Dry Camellia

ElizaRoseElizaRose East AngliaPosts: 121
edited 15 September in Plants
This camellia was transplanted in June, and I thought it would do much better in its new place, because when it was dug up, it transpired that a bottomless compost bag was around its roots (my MIL's method for keeping plants contained). Erecacious compost was placed at the bottom of the planting hole and I tried to water it. It was looking OK for a while, but not as good as I hoped. What might be happening? (I'm trying to add a photo, but I'm having real trouble with it!)

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  • DovefromaboveDovefromabove Central Norfolk UKPosts: 55,469
    Try reducing the size of the photo. That usually works. 😊 
    “I am not lost, for I know where I am. But however, where I am may be lost.” Winnie the Pooh







  • NanabooNanaboo Posts: 1,057
    Click on the icon that looks like a mountain with a sun and see if that help.
  • ElizaRoseElizaRose East AngliaPosts: 121

  • ElizaRoseElizaRose East AngliaPosts: 121
    I know how to post pics- I have a very old iPad which is not cooperative- my phone managed it.
  • ObelixxObelixx Vendée, Western FrancePosts: 17,478
    If the rootball wasn't soaked at planting time it can be really hard to rehydrate.  Give it a bucketful of water - 10 litres at a time - every day for the next couple of weeks, even if it rains.  Pour it on slowly so it can soak in.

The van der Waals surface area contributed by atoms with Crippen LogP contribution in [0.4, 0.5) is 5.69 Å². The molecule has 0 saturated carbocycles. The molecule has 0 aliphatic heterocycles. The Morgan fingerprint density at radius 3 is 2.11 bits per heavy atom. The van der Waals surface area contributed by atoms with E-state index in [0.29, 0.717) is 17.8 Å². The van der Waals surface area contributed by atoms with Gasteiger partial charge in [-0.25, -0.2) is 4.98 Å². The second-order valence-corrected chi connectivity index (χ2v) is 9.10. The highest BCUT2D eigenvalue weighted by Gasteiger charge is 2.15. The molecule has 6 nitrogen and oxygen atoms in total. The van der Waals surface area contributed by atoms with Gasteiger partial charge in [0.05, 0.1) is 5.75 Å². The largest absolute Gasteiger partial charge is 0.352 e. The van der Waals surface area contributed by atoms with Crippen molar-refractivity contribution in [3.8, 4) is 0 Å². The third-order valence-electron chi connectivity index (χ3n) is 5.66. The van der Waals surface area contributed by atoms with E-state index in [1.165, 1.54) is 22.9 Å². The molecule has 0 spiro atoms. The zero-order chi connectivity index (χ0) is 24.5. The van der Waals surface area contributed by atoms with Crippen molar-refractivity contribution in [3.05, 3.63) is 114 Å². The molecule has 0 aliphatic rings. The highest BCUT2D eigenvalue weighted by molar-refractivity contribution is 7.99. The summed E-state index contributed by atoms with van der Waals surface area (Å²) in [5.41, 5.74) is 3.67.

It's really important for camellias, azaleas and rhodos to have plenty of water now as this is when they set their flowers for the following year.  Once throrughly wet, give it a good thick mulch of well-rotted manure and/or ericaceous compost for the worms to work in over winter.
    "We don't stop playing because we grow old; we grow old because we stop playing." - George Bernard Shaw
  • ElizaRoseElizaRose East AngliaPosts: 121
    edited 16 September
    Thank you obelixx. Yesterday I did have a hose dribble water slowly at the base for 20 min or so. I'll do as you say for the next couple of weeks. As you may know, it's been so dry in the east of the U.K.  
    P.s. I hope I don't lose it. It was the first plant I bought for my garden. I got it from the Co-op!
  • FairygirlFairygirl west central ScotlandPosts: 25,819
    Have you transplanted it somewhere with a bit of shade? That will help too.
    As @Obelixx says, don't lay off the water even if it does rain. You need consistent rain for it to have an effect.
    Adding good compost and some manure/bark over the autumn and winter and into spring will also help, as it will benefit the soil generally. 
    Don't expect it to flower next spring though, it'll take a while to get established again. Fingers crossed it will recover for you.  :)
    It's a place where beautiful isn't enough of a word....


  • ElizaRoseElizaRose East AngliaPosts: 121
    Thank you Fairygirl, I'll do as you suggest.
  • FairygirlFairygirl west central ScotlandPosts: 25,819
    You can also prune them, which can help with re establishment, but you may feel a bit unsure of that. Play it by ear for now, and see how it responds   :)
    It's a place where beautiful isn't enough of a word....


  • LynLyn DevonPosts: 14,263
    I had one like that, my mum had kept it in a pot and it was a bit starved and leggy, I sawed the trunk down to about 6” from the base, planted it in the shade, I didn’t get flowers the flowing year but after that it was lovely, and still is.

    Gardening on the wild, windy west side of Dartmoor. 

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